Introducing Bett’s 2022 charity partner: LetsLocalise
When the precocious son of the founders of LetsLocalise started at a prestigious state school in Berkshire, he was shocked and more than a little disappointed by what he found.
Despite the limitless energy and creativity of the teaching staff, he found the school to be in a shabby condition, its equipment often aged or broken and the opportunities to engage pupils in external trips and activities that might broaden their horizons to be limited at best and non-existent at worst. The conversations at home triggered by these observations led to an idea with the potential not just to transform the prospects of state schools; it also offers an opportunity to strengthen local communities, by bringing multiple people, organisations and businesses into close relationships with their local schools.
The lightbulb moment for Divya and Gaurav Garg, based in Wokingham in Berkshire, came when surveys results showed that in excess of 60% of people in a given community were keen to help their local schools. They just had no idea how to do so. What if this reservoir of goodwill could be tapped into and piped into local schools?
Given the background of the Gargs and friends and colleagues in innovation, technology and community activities, the solution emerged in the shape of a digital platform, LetsLocalise, that could highlight the demand in schools and connect it to ‘supply’ out in the community. A critical perception in the framing of the idea came in the realisation that support for schools needed to come in a variety of formats. Yes, financial support would be important but so too would be volunteer time, expertise, work experience – in fact, anything that would help pupils get a clearer window to the world beyond the core curriculum.
The idea behind the concept is that state schools register on the platform and, between them, headteachers and their teaching teams identify the programmes and activities that they would most like to pursue but currently cannot, due to insufficient financial or human resource. A typical selection for a single school might be a campaign to raise funds for basketball hoops, a request for help with painting and decorating, an appeal for volunteers to act as exam supervisors, an appeal to experts to talk about their chosen profession and a request for internships or work experience opportunities for pupils.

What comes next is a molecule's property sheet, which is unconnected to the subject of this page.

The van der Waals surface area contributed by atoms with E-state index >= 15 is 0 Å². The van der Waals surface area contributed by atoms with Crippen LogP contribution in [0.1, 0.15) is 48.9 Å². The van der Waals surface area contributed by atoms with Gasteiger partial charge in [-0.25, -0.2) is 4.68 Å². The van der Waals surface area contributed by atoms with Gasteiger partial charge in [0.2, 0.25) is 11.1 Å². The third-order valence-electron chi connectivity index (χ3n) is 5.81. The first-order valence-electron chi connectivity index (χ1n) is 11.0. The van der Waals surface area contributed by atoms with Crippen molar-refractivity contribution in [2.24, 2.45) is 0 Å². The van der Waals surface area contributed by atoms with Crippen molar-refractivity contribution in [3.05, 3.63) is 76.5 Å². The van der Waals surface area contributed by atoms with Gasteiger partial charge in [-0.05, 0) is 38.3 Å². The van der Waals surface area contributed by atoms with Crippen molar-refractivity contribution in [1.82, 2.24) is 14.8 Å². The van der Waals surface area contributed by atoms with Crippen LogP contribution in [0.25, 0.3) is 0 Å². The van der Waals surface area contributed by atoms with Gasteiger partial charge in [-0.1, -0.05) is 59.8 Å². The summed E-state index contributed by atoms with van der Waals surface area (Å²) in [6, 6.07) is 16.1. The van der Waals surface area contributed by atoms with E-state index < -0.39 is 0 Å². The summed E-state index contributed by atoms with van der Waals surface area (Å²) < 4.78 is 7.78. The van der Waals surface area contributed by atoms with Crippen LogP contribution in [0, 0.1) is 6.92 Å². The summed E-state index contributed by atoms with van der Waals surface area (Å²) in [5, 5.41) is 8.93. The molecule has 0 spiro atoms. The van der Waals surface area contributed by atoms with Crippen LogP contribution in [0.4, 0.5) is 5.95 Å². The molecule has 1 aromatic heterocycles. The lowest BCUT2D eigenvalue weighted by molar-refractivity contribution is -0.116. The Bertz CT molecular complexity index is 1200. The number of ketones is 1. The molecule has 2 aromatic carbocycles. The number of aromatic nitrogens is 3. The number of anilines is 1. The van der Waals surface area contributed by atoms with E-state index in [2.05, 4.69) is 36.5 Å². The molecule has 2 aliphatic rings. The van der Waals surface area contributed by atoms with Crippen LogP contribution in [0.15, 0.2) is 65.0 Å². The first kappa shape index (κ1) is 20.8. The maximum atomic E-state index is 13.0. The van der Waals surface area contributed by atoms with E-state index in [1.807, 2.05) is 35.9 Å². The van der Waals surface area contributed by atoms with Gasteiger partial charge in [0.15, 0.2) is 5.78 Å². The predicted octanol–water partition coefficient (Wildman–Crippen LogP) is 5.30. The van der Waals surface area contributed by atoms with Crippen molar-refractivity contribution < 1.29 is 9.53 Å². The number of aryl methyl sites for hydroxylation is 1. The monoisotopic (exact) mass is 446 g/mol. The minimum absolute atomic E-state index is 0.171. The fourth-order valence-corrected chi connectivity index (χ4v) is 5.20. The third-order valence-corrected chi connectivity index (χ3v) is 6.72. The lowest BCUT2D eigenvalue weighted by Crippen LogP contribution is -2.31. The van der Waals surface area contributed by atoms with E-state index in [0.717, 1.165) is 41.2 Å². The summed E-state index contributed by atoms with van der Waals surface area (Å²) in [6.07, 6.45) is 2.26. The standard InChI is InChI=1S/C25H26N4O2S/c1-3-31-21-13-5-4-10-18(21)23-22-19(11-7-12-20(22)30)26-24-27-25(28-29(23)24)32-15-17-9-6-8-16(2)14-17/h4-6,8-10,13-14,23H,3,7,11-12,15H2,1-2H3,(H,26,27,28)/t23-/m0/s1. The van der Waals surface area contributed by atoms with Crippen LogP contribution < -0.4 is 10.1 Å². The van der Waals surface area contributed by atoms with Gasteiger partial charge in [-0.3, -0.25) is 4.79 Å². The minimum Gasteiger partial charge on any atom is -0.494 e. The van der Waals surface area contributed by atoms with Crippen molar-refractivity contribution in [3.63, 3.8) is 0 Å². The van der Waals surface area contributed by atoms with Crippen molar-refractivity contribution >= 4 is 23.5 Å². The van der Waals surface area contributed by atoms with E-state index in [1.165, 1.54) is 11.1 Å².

How LetsLocalise works
Once a school has posted the details of these programmes on the site, individuals in the local community, local organisations and local businesses are approached and asked to register on the platform too. Those registering can then browse through the range of requests across a range of schools and choose how best they can help. A critical stage in the development of these school-community connections is in finding ways of reaching beyond pupils’ parents and bringing in support and resources that would not normally find their way into schools. Reaching the very people who said they wanted actively to help but did not know how.
LetsLocalise has managed to break down ways of supporting schools into neat categories, which can be easily navigated on the website. So, for example, there is Pledge a Penny, Pledge a Minute, Pledge a Resource, Social Events, School Shop, Expert Talk and Marketplace with offers from external vendors to help school save funds.